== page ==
Thursday, July 12, 2007
Lake Victoria: weevils defeat water hyacinths
Lake Victorious: weevils defeat water hyacinths
11 July 2007
Scientists have announced the success of a biological, pesticide-free method in eradicating the highly invasive water hyacinth from Africa's waterways.
James Ogwang, an entomologist specialising in biological control at the Ugandan National Agriculture Research Organisation, and his colleagues presented their work at the annual meeting of the American Society of Plant Biologists last week (8 July) in Chicago, United States.
The scientists' control strategy involves mechanical removal of the plants, and harnessing two natural enemies of the water hyacinth — the weed weevils Neochetina bruchi and Neochetina eichhorniae. Using this method, the scientists successfully eradicated 90 per cent of the water hyacinth in Africa's Lake Victoria.
The water hyacinth plants that proliferated around Lake Victoria throughout the 1990s resulted a decrease in the lake's biodiversity, said Ogwang in a press release. They also disrupted activities on the lake: fishermen caught less fish, the plants interfered with water transport and blocked hydroelectric power turbines, which resulted in a severe drop in the supply of electricity.
The 'mats' of water hyacinth are also a threat to human health; they provide a habitat for insects carrying malaria and schistosomiasis, and rotting hyacinths contaminate drinking water, causing gastrointestinal disease.
Both the adult and larval weed weevils eat water hyacinth and, by tunnelling into the plant, allow bacteria and fungi to invade the plant. Water also enters these tunnels, sinking the mats. Once submerged, water and wave action continue to degrade the plant matter.
The control strategy resulted in reduced cases of disease, increased power generation and larger catches of fish for export. And because pesticide was not used, the process is a cheaper and more sustainable way of removing the weeds.
Amon Mwape, an environmental scientist from the Zambian Ministry of Tourism, Environment and Natural Resources says water hyacinths are invading most of Africa's rivers, and they are a big challenge.
"It is a good effort by the scientists to come up with a natural and less expensive way of controlling the weeds," he said.
But he also warned of the dangers of introducing new, non-native species into the environment.
"The scientists must be cautious that these insects do not cause damage to other plant species," said Mwape.
Water hyacinth, Eichhornia crassipes, is one of the most invasive waterweeds in the world, and was first observed in Lake Victoria in 1989.
The biological method of water hyacinth control used in Lake Victoria was originally implemented in Florida, United States, in the 1970s.
Before - Port Bell as it was, only mechanical harvesters offered a temporary solution.
After - Port Bell dramatically changed once the beetles were established on the hyacinth weed.
THE BEETLE THAT SAVED LAKE VICTORIA
By Brad Collis
This time last year fishing villages had been abandoned and millions of people were facing dislocation and hunger because the world’s second largest fresh water lake had become so choked by water hyacinth, a weed invader from South America, that fishing dhows could no longer reach open water.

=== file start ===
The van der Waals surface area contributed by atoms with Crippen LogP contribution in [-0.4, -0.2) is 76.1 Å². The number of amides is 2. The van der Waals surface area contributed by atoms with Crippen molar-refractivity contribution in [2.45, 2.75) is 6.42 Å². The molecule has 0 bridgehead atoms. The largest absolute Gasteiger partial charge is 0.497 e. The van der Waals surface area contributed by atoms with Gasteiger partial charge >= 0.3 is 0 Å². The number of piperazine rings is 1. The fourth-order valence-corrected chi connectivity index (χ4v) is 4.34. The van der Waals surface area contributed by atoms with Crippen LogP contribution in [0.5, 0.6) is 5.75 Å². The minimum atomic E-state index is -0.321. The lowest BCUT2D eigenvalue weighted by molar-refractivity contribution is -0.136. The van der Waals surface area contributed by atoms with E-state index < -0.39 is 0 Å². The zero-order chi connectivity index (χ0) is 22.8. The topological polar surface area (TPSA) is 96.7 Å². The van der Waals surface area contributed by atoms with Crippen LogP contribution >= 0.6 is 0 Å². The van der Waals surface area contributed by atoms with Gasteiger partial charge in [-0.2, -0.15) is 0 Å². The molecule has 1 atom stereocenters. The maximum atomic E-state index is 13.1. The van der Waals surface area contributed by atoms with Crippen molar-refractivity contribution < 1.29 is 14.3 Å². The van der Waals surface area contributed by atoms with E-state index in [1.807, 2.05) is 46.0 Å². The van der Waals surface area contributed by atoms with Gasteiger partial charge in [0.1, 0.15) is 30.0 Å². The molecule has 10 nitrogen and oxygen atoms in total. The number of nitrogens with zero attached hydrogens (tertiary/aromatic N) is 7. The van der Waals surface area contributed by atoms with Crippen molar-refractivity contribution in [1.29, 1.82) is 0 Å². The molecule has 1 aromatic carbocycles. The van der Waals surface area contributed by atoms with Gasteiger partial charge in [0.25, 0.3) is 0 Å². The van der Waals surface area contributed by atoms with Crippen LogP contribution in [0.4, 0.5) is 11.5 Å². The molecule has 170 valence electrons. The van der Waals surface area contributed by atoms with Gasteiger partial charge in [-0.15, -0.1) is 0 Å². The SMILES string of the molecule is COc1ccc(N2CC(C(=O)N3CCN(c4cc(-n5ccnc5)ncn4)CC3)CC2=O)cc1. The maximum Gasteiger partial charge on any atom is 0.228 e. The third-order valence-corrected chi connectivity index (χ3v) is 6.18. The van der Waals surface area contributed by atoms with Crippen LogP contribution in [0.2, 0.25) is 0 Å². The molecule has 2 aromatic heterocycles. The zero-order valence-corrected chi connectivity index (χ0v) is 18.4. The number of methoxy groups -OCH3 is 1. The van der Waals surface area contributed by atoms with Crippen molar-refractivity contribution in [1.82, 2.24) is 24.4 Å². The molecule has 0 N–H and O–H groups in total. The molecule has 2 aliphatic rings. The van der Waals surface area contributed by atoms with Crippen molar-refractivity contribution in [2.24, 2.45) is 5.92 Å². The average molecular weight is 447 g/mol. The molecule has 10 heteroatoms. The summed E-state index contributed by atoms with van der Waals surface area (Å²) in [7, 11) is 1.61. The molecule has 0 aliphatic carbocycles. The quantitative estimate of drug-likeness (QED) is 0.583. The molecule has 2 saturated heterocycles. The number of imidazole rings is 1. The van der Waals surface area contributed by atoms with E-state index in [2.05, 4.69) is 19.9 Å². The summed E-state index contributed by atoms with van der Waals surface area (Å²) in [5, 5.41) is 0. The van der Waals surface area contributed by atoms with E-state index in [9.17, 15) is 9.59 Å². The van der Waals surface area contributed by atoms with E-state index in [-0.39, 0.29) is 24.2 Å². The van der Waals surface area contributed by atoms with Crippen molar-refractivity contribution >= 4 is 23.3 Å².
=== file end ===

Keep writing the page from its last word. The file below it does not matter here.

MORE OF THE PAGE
Australian scientists, with a little help from a small South American beetle, are being credited with saving the livelihoods of 30 million people through their use of biological control to remove a devastating weed from Africa’s Lake Victoria.
Lake Victoria, legendary source of the Nile and cradle of early human evolution was finally losing its capacity to support human life.
In 1998 several multi-million dollar harvesting machines were sent to the lake as a European answer to the crisis. Various chemical companies also set up office in Kampala, Uganda, hoping to secure contracts to attack the weed with herbicides. The World Bank had allocated US$9.3 million to solving the water hyacinth problem, as part of a larger Lake Victoria Environmental Management Project (LVEMP), so there was money to be made by the politically savvy.
But by late 1999 the weed, covering more than 12,000 hectares along the shores of Kenya and Uganda, was suddenly dying.
To the chagrin of chemicals and machinery salesmen, and local officials hoping for commissions, the weed was already beaten … without fuss and for a comparatively small cost.
Salvation for the 30 million people who rely on the lake for their basic sustenance had come instead from an unexpected partnership – Australian expertise in the biological control of aquatic weeds, small teams of researchers in the three lake countries Kenya, Uganda and Tanzania, and two small South American weevils of the Neochetina family which have insatiable and exclusive appetites for water hyacinth.
The defeat of water hyacinth on Lake Victoria is now emerging as one of the world’s great biological control successes and a rare humanitarian triumph.
To understand how impenetrable and wide-spread the weed had become, rail-ferry links were often broken for weeks at a time because ships couldn’t dock at their wharves, and numerous fishing villages were being abandoned; many people believing their communities had been afflicted by a calamity beyond all help.
The culprit - Water hyacinth
The problem: water hyacinth which choked the fishing ports of lake Victoria.